WASHINGTON — The Trump administration took a low-key approach to this weekend's failed missile test in North Korea, and continued to express the hope that China would rein in its nuclear-armed neighbor.
The test "fits into a pattern of provocative and destabilizing and threatening behavior on the part of the North Korean regime," said Lt. Gen. H.R. McMaster, Trump's national security advisor, on ABC's This Week. "There’s an international consensus now, including — including the Chinese and the Chinese leadership — that this is a situation that just can’t continue."
"North Korea is a liability to everybody," said deputy national security adviser K.T. McFarland on Fox News Sunday, and also "a threat to China."
Hours after another failed missile launch in North Korea, Trump himself took to Twitter to suggest that China is helping with the North Korea problem as part of a deal with the U.S. involving trade policy.
"Why would I call China a currency manipulator when they are working with us on the North Korean problem?" Trump tweeted. "We will see what happens!"
Why would I call China a currency manipulator when they are working with us on the North Korean problem? We will see what happens!— Donald J. Trump (@realDonaldTrump) April 16, 2017
Currency and North Korea were among the issues Trump discussed with Chinese President Xi Jinping during a recent summit and phone call.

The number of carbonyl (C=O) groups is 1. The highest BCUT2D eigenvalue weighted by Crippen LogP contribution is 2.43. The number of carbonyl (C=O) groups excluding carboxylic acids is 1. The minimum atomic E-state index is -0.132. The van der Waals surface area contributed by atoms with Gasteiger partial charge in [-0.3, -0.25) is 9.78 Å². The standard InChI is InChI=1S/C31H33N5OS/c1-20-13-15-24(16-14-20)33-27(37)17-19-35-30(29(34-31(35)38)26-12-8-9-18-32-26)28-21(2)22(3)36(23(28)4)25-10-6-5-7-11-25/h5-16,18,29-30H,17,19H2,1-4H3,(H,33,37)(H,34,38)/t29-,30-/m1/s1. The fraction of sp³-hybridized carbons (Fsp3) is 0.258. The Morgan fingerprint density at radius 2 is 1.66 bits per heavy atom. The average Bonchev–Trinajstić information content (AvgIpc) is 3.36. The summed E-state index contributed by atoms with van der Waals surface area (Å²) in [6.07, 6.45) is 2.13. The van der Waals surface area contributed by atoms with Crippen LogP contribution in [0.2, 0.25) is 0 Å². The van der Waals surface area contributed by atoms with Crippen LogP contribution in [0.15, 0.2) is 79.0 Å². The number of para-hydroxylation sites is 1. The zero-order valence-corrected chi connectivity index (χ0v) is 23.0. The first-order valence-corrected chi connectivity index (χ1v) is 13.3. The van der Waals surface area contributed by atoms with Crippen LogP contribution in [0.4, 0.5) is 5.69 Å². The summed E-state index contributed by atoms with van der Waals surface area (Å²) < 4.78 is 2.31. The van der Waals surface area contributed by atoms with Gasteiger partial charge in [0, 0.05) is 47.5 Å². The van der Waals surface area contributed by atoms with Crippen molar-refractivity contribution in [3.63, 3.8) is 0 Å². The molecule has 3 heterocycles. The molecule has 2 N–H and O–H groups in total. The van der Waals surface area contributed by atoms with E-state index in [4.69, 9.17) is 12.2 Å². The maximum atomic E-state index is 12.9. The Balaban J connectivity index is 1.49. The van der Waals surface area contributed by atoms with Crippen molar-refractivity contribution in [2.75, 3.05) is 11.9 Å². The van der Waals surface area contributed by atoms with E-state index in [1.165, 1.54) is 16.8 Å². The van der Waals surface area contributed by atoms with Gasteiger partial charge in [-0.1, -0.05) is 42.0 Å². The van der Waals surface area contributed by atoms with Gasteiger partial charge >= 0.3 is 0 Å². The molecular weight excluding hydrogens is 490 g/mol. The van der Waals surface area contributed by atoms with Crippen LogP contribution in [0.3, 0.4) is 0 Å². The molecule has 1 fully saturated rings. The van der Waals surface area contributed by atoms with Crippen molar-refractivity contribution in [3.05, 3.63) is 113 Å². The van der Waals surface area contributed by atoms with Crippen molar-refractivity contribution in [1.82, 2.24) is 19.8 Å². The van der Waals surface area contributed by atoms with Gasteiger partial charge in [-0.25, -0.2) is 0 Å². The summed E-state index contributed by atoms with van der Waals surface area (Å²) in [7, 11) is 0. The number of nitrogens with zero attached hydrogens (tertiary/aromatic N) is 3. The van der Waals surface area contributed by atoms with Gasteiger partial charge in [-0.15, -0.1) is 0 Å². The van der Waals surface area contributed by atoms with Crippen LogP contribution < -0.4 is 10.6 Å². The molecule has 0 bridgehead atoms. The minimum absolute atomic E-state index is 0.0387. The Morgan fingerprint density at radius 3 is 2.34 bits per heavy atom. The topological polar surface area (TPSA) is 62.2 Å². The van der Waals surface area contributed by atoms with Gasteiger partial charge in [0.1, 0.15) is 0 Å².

Tweeting within two weeks of a missile strike in Syria and a massive bomb attack against a terrorist stronghold in Afghanistan, Trump also tweeted about a U.S. Pentagon build-up: "Our military is building and is rapidly becoming stronger than ever before. Frankly, we have no choice!"
Our military is building and is rapidly becoming stronger than ever before. Frankly, we have no choice!— Donald J. Trump (@realDonaldTrump) April 16, 2017
Trump and aides had braced for a possible nuclear test in North Korea in connection with Saturday's anniversary of the birth of the country's founder.
Instead, Kim Jong-Un's government staged a massive military parade, featuring a collection of missiles, and apparently tried to stage a missile test. But a medium-range missile exploded seconds after launch.
The failure "didn't come as a surprise to us," as North Korea has had failures before, McFarland said on Fox News Sunday.
McFarland declined to comment on whether U.S. sabotaged the Korean missile launch with a cyber attack; the United States has reportedly had such a program for years.
The failed launch took place as Vice President Pence visited Seoul, South Korea, as part of an Asian tour. Pence described the attempted missile test as a "provocation" toward the south, and vowed continued U.S. protection for South Korea. "Our commitment to this historic alliance with the courageous people of South Korea has never been stronger," the vice president said.
U.S. officials are looking to China to apply diplomatic pressure to North Korea and perhaps cut off financial assistance to what is essentially a client state, crippling its ability to finance a nuclear weapons program. "China is the key," said Sen. John McCain, R-Ariz., speaking on NBC's Meet the Press. "China can shut them down."
The United States is not expected to retaliate for the failed missile test.
Defense Secretary Jim Mattis issued only a terse statement: "The president and his military team are aware of North Korea's most recent unsuccessful missile launch. The president has no further comment."
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